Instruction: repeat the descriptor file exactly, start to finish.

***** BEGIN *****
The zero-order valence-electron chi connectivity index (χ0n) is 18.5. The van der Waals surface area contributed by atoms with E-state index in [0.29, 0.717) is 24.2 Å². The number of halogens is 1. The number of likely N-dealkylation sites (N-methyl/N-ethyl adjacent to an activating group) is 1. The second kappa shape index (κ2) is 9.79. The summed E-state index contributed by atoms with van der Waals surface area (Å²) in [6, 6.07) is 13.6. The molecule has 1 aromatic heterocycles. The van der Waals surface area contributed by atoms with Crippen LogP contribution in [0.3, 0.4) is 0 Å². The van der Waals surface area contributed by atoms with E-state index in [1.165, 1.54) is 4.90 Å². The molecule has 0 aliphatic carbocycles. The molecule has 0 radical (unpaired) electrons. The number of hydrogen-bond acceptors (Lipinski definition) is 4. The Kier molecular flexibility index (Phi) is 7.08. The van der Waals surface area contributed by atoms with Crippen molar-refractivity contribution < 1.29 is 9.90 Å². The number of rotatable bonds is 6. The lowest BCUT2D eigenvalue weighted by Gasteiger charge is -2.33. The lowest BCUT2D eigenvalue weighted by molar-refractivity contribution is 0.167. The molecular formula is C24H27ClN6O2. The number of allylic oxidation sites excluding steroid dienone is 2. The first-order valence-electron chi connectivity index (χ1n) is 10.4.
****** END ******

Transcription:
The zero-order valence-electron chi connectivity index (χ0n) is 18.5. The van der Waals surface area contributed by atoms with E-state index in [0.29, 0.717) is 24.2 Å². The number of halogens is 1. The number of likely N-dealkylation sites (N-methyl/N-ethyl adjacent to an activating group) is 1. The second kappa shape index (κ2) is 9.79. The summed E-state index contributed by atoms with van der Waals surface area (Å²) in [6, 6.07) is 13.6. The molecule has 1 aromatic heterocycles. The van der Waals surface area contributed by atoms with Crippen LogP contribution in [0.3, 0.4) is 0 Å². The van der Waals surface area contributed by atoms with E-state index in [1.165, 1.54) is 4.90 Å². The molecule has 0 aliphatic carbocycles. The molecule has 0 radical (unpaired) electrons. The number of hydrogen-bond acceptors (Lipinski definition) is 4. The Kier molecular flexibility index (Phi) is 7.08. The van der Waals surface area contributed by atoms with Crippen molar-refractivity contribution < 1.29 is 9.90 Å². The number of rotatable bonds is 6. The lowest BCUT2D eigenvalue weighted by Gasteiger charge is -2.33. The lowest BCUT2D eigenvalue weighted by molar-refractivity contribution is 0.167. The molecular formula is C24H27ClN6O2. The number of allylic oxidation sites excluding steroid dienone is 2. The first-order valence-electron chi connectivity index (χ1n) is 10.4.